Father and Son Sentenced to Lengthy Federal Prison Sentences on Conspiracy and Health Care Fraud Convictions
Defendants Owned a Physician House Call Company and Billed for Services Not Rendered
DALLAS — Two Grand Prairie, Texas, men, convicted at trial in October 2013 on conspiracy and health care fraud charges related to their operation of A Medical House Calls, a physician house-call company in North Texas, were sentenced this morning by U.S. District Judge David C. Godbey, announced U.S. Attorney Sarah R. Saldaña of the Northern District of Texas.
Lawrence Dale St. John, 67, was sentenced to serve a total of 262 months in federal prison, and his son, Jeffrey Dale St. John, 42, was sentenced to serve a total of 135 months in federal prison. Both St. John’s were ordered to pay restitution to the Centers for Medicare and Medicaid Services (CMS).
Each defendant was convicted at trial on one count of conspiracy to commit health care fraud and 13 substantive counts of health care fraud. Co-defendant Dr. Nicolas Alfonso Padron, 54, of Garland, Texas, pleaded guilty in September 2013 to one count of conspiracy to commit health care fraud. Dr. Padron, who joined A Medical as its medical director in December 2009, testified, as did a number of nurse practitioners, physician assistants and company staff, services billed were never performed. Earlier this month, Judge Godbey sentenced Dr. Padron to 57 months in federal prison and ordered that he also pay restitution to CMS.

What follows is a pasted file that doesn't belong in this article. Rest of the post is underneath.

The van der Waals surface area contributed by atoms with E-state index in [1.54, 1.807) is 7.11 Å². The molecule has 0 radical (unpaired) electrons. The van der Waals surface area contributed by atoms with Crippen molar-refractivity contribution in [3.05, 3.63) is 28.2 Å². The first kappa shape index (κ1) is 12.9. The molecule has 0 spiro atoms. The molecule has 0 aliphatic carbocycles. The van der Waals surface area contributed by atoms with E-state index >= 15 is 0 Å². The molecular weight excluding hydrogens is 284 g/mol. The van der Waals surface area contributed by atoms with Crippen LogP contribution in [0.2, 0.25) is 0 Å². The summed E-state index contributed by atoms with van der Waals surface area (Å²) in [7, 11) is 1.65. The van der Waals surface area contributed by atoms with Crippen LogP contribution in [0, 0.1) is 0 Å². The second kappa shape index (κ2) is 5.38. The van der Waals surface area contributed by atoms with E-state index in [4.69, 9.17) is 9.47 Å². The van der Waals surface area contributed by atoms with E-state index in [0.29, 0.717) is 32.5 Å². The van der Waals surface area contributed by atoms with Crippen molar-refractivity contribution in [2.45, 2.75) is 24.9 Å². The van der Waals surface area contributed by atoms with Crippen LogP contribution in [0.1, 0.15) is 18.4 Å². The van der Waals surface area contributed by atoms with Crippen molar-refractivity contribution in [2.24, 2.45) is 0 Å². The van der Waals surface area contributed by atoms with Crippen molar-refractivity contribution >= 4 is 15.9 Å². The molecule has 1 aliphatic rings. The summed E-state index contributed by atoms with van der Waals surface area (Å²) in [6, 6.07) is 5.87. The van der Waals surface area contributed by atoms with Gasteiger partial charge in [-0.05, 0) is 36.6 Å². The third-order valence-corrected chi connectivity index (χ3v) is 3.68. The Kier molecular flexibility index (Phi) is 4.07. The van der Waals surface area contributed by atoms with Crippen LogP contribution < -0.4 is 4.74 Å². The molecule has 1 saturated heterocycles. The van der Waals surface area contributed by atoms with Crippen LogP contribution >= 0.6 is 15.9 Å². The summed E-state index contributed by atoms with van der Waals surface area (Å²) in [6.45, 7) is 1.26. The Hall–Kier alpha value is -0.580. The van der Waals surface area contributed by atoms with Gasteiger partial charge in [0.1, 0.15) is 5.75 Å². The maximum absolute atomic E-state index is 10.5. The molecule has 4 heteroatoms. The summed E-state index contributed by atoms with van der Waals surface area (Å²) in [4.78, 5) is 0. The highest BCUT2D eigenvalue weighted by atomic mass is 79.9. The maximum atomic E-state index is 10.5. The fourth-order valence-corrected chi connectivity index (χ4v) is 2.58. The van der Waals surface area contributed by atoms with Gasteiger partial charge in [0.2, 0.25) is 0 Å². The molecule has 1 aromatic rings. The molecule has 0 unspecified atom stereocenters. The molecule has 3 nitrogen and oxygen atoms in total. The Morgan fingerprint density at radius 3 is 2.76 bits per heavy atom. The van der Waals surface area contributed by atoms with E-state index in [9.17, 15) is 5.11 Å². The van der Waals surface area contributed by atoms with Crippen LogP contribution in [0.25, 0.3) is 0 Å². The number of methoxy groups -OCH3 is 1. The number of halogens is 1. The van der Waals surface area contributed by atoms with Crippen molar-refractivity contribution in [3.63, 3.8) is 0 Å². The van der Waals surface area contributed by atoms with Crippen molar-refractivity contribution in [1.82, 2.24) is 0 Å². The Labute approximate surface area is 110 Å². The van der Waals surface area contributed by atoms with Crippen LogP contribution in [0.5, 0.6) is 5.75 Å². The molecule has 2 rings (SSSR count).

A Medical provided physician visits to Medicare beneficiaries in their homes rather than at a doctor’s office. A Medical, aka A+ Medical House Calls and ANM Physician House Calls, was owned by Lawrence St. John; Jeffrey St. John ran its daily operations. A Medical had locations in Mesquite, Texas; Dallas; and Carrollton, Texas. Its primary purpose was to certify and re-certify Medicare beneficiaries for home health services, regardless of the true condition of the patient.
Once A Medical established a Medicare beneficiary for physician home-visit services, it would submit billing for fraudulent care plan oversight claims. The company did not provide primary care physician services to Medicare beneficiaries.
According to documents filed in the case and evidence presented at trial, from May 2010 to January 2012, the defendants conspired together and with others to defraud the Medicare program. A Medical, at the direction of Lawrence and Jeffrey St. John, submitted claims to Medicare using Dr. Padron’s unique Medicare number, with Dr. Padron’s permission, regardless of the claim’s merit.
The defendants conspired together to bill Medicare for care plan oversight by Dr. Padron for numerous beneficiaries when Dr. Padron was out of town, including dates when he was out of the country and on a cruise.
In total, the defendants billed taxpayers for $1.4 million of services that were either not medically necessary or not rendered at all. Through the fraudulent certifications, Medicare was billed an additional $9.7 million by home health agencies.
The U.S. Department of Health and Human Services - Office of Inspector General, the FBI and the Medicaid Fraud Control Unit of the Office of the Attorney General of Texas investigated. Assistant U.S. Attorneys Kate Pfeifle and J. Nicholas Bunch prosecuted.
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